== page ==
How to deal with outdated data center hardware?

Time of issue:2023-10-26


It's no secret that the servers, network switches, and other hardware resources that power data centers need to be replaced sooner or later. But that doesn't mean the replacement hardware is worthless and should be thrown away. Instead, there are multiple ways to use the hardware. There are also good reasons to extend the life of outdated data center hardware, including but not limited to improving the sustainability of data center operations.


Why does data center hardware become obsolete?

Before we dive into how to repurpose outdated data center hardware, let's briefly cover how the hardware became obsolete in the first place.


In many senses, "obsolete" is more of a state of mind than a tangible reality. Data center hardware becomes obsolete when a data center operator decides it is obsolete, not because the hardware has actually reached the end of its useful life. Replacing data center hardware prematurely not only wastes money but is also bad for the environment.


It's important to understand this fact because, arguably, the best thing you can do for seemingly outdated data center hardware is to make sure it's not obsolete at all. In other words, think carefully about whether the hardware is simply old but still capable of doing its job, or whether it truly is no longer up to the task of hosting the workload.


This is an especially important lesson today, as data center hardware is no longer evolving at the same pace as it once was. A server purchased a few years ago may provide similar memory and computing power to a server purchased today. There's also no need to refresh hardware as frequently as in the past to ensure it's up to date from a resource capacity perspective.


In fact, Microsoft decided last year to extend the official lifespan of its cloud data center servers from four to six years. If more data center operators did the same, there would be less outdated hardware to contend with in the first place.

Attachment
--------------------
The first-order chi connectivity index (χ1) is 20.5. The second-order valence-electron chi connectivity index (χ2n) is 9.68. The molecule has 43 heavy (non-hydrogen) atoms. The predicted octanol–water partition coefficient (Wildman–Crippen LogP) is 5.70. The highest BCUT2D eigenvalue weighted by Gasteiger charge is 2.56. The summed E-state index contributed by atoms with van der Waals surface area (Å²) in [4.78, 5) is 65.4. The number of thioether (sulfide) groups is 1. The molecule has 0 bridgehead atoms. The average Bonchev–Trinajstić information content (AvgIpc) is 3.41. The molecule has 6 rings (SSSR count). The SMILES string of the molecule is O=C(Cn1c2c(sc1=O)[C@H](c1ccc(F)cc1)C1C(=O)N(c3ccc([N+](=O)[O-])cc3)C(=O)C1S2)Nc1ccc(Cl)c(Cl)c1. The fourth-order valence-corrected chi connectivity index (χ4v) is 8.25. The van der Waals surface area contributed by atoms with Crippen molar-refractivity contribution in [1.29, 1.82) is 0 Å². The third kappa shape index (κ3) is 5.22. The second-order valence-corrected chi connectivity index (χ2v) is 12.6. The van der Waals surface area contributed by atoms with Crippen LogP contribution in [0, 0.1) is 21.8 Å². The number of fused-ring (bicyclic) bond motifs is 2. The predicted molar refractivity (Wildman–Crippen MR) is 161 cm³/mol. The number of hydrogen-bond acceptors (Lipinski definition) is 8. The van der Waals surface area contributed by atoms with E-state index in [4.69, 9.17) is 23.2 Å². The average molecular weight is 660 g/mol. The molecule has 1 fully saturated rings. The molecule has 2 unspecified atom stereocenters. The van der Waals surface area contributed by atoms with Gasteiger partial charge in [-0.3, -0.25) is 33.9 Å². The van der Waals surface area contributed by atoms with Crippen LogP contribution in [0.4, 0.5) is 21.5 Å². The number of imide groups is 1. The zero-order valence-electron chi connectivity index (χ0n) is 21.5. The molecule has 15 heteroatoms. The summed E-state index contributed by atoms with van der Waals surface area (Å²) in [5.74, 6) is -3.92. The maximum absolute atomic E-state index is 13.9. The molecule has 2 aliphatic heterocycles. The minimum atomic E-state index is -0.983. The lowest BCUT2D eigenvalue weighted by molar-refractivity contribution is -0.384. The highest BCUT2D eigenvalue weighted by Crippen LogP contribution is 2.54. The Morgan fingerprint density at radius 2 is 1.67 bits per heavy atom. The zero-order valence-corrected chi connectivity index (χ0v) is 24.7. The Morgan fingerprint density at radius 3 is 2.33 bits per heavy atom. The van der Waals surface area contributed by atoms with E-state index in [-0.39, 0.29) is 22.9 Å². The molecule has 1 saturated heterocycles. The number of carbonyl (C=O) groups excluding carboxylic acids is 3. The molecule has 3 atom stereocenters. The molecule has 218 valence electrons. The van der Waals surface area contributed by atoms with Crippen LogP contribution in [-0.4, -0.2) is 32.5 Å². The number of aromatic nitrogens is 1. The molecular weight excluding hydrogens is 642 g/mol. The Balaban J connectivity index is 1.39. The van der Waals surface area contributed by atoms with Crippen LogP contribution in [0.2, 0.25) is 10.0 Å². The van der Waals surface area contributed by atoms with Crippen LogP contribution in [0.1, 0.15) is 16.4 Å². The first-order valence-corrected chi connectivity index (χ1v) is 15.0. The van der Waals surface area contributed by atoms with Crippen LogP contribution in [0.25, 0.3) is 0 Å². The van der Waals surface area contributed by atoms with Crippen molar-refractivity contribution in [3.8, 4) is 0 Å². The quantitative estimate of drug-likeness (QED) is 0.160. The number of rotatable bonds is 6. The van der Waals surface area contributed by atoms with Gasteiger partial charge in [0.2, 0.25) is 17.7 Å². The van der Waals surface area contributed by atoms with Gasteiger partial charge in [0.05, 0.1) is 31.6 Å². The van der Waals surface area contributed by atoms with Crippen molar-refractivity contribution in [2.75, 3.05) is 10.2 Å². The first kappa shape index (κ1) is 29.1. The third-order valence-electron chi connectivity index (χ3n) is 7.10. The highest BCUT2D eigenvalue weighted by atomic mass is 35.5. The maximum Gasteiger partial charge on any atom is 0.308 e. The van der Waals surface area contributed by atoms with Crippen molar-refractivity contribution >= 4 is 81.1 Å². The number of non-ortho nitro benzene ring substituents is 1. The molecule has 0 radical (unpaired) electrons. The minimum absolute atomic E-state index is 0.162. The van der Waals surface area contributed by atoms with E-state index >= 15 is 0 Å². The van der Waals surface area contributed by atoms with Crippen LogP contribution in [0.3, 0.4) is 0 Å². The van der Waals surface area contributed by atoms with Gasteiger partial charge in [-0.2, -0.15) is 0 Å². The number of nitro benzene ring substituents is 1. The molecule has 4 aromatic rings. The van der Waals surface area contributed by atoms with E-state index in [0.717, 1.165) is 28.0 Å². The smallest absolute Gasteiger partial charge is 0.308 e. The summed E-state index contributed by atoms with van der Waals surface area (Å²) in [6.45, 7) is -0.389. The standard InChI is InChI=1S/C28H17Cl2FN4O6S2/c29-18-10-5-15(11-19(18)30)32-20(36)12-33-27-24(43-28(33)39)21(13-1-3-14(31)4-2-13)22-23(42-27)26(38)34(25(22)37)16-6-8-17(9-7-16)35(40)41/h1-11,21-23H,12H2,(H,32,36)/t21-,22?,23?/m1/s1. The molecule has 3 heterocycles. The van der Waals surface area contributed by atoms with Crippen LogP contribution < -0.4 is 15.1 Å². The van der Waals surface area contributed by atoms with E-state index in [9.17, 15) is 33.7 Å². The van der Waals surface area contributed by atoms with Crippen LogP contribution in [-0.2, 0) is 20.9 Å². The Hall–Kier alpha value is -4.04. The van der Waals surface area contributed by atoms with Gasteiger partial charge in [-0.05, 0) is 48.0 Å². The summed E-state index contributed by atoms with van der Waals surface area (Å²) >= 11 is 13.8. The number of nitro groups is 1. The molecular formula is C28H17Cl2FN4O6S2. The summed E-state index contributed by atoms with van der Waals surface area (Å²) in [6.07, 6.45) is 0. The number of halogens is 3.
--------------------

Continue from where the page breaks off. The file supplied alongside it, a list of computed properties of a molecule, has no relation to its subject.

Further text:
Strategies for repurposing outdated data center hardware

Of course, all hardware becomes obsolete sooner or later. At this point, we should be looking for ways to keep it valuable, whether in our own business or elsewhere, rather than consigning it to the trash heap.


Work with hardware decommissioning vendors

Perhaps the easiest way to extend the life of outdated hardware is to work with a company that specializes in data center equipment retrofits. Vendors like ITRenew have built their businesses around reselling servers that data center operators consider obsolete for their purposes but are still valuable to others.


The result is a win-win-win for data center operators, resellers, and their customers. Data center operators can repurpose obsolete hardware in a streamlined manner, resellers can easily access such hardware, and reseller customers can obtain enterprise-grade equipment at a lower cost. It's also a win for the environment, as repurposing hardware is more sustainable than throwing old servers into the dump and releasing the carbon needed to build new ones.


Repurpose hardware in your business

Another way to reuse outdated hardware is to repurpose it within your own business. For example, servers no longer tasked with hosting production environments can power development/test environments.


To be sure, not all outdated hardware can serve a useful purpose within an enterprise, especially if the enterprise already has the hardware needed to support its operations. But the point here is that before you decide that throwing out outdated hardware is the only possible fate, look for ways to continue using it within your enterprise.


Reuse hardware components

In some cases, the data center hardware as a whole may no longer be available, but individual parts remain available.


For example, a server's disk drive might be too old to be reliable. However, replacing the disk while retaining other components may allow us to continue operating the hardware.


Or the server might be equipped with a fancy GPU. The server may lack the CPU or memory to get the most out of the GPU, but can just resell the GPU, which may still fetch a good price in the market.


Ancillary components required to run data center hardware, such as cables and UPS units, can also often be reused for much longer than the servers they power. If you are dismantling a server rack, be sure to keep any supplemental equipment for use elsewhere in the data center or for resale.



Outdated data center hardware does not equate to unavailable data center hardware. Instead, businesses that want to optimize costs while reducing their carbon footprint must ensure that their hardware runs as long as possible before it is considered obsolete.